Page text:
Source: New York Times, July 27, 2019
By Kelli María Korducki
"The primacy of the chemical imbalance theory of mental and neurological disorders may be at the root of the problem. It is an oversimplification at best. "
The antidepressant Prozac came on the market in 1986; coincidentally, it was the year I was born. By the time I saw my first psychiatrist, as an early-2000s teenager, another half-dozenantidepressants belonging to the same class of drugs, selective serotonin reuptake inhibitors, or S.S.R.I.s, had joined it on the market — and in the public consciousness.
The despondent cartoon blob from a memorable series of TV ads for the S.S.R.I. drug Zoloft became a near-instant piece of pop culture iconography after its May 2001 debut. It was commonplace through much of my childhood to find ads for other S.S.R.I.s tucked into the pages of the women’s magazines I’d leaf through at the salon where my mother had her hair cut, outlining criteria for determining whether Paxil “may be right for you.” In my depressed, anxious, eating disordered adolescence, I knew by name the pills that promised to help me.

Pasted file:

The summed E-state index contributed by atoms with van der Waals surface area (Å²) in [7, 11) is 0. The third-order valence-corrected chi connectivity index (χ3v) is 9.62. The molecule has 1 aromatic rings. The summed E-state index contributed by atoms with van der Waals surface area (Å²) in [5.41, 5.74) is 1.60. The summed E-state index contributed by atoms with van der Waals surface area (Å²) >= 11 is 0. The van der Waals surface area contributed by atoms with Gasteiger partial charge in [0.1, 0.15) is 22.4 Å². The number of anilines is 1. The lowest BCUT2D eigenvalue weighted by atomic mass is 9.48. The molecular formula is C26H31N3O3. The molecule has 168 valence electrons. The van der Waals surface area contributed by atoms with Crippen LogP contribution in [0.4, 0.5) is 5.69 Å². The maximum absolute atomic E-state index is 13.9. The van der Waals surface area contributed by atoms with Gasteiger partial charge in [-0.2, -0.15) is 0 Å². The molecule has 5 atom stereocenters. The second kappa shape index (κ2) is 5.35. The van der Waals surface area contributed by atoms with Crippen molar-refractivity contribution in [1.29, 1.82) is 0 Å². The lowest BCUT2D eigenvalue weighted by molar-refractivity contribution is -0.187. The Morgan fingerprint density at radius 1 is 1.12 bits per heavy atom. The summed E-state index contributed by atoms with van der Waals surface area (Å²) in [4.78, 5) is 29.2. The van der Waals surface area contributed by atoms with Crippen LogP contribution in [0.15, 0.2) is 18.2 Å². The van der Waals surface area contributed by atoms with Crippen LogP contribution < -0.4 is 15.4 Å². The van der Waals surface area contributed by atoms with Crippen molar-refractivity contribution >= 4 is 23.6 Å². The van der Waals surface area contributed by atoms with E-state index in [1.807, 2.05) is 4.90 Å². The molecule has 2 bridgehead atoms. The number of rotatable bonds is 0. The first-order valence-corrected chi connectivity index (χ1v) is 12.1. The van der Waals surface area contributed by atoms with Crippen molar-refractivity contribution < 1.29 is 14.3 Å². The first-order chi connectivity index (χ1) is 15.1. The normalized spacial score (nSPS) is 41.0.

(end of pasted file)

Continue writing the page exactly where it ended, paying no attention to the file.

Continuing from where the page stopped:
The mainstreaming of S.S.R.I.s and other psychopharmaceuticals didn’t eradicate stigmas against mental illness, but it certainly normalized a sense of their prevalence. (A 2003 study concluded that child and adolescent psychotropic prescription rates alone had nearly tripled since the late 1980s.) It also shaped the tone of conversation.
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